Kay might never have become such a popular artist if not for an evening art class at a Community College near Portland, Oregon, in 1967. Her instructor identified her natural artistic talent and requested that she teach oil painting classes the following year. His failing health inspired him to lay the foundation with the college administrators for Kay to completely take over his classes. She accepted that offer with a passion that continued for 12 highly successful years for her and her students.
She paints only with oils and employs some of the techniques used by the old masters. Her major paintings take several weeks to complete because she paints in thin layers and each layer must dry before starting on the next layer. Glazes are used throughout the painting process to give the image depth and brilliance.
Kay and her husband, noted artist Ron Holyfield, presently live in the beautiful Tennessee River Valley in southeastern Tennessee, not far from the Great Smokey Mountains. To obtain reference material for their paintings they spend countless hours doing field research, sketching, photographing and video taping the behavior of animals and their habitat. Together they have observed more wildlife behavior than many research biologists. Since 1994 they have spent about 3 months each summer in the Black Hills of South Dakota where they are artists-in-residence at a resort and live with about 1500 buffalo (Bison). A number of Kay's paintings are her impressions of the prairie, hills, and the wildlife of that part of the country. Her intimate knowledge of the Pacific Northwest is also readily apparent in her landscape and wildlife paintings of that region.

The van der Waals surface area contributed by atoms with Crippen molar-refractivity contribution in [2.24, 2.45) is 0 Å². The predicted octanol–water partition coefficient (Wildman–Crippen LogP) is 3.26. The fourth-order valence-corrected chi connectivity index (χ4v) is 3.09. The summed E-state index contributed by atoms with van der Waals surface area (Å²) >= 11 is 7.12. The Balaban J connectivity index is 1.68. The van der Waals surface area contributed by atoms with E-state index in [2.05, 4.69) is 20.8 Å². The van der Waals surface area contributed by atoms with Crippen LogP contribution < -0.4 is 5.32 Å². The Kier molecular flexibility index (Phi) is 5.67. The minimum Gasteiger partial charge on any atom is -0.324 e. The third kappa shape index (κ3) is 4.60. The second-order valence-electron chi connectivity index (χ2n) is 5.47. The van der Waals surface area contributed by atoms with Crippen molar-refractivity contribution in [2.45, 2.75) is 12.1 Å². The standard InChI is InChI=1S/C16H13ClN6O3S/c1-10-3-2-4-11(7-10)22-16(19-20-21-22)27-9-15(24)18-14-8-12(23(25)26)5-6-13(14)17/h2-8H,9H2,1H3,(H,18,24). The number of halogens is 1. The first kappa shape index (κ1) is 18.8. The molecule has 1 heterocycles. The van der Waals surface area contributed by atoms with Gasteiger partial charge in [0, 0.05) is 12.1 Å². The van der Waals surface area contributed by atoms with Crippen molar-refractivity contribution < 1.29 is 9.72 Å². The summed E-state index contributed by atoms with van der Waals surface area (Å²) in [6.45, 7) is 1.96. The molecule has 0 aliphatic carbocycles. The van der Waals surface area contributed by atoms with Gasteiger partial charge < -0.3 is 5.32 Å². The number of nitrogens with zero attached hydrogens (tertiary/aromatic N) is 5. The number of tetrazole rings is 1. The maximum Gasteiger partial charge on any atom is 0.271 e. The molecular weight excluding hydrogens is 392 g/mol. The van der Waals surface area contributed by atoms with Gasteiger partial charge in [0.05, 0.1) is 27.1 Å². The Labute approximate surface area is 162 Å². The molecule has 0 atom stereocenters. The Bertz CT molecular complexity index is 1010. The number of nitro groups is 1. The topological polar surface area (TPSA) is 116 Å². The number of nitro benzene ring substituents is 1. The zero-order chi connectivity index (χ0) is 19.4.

Although she leaves her paintings open to interpretation, her skillful hand guides your visit through each image where you are mesmerized by her realistic habitat depictions, feel the rough bark of the lodgepole pine, smell its resin, and perhaps even see your own footprints in the frosted grass. Most important, the relationship she creates between wildlife and habitat is as authentic as if seen through a window into the wilderness that is Kay's classroom.
Kay's accomplishments continue to accrue. Some of her special honors include:
- JURIED into annual Artists for Conservation "The Art of Conservation" exhibition, 2009.
- JURIED into annual Society of Animal Artists "Art and the Animal" exhibition, 2009.
- JURIED into Oil Painters of America, 2009.
Her painting, "TATANKA SPIRIT", was selected to be the image used for the annual Custer State Park Buffalo Roundup, 2008.
INVITED to exhibit in "Paws and Reflect - Art of Canines" national tour May 6, 2007 - March 15, 2010.- JURIED into annual Society of Animal Artists "Art and the Animal" exhibition, 2002, 2003, 2009.
Kay has participated in premiere art shows and events for many years. These include:- Waterfowl Festival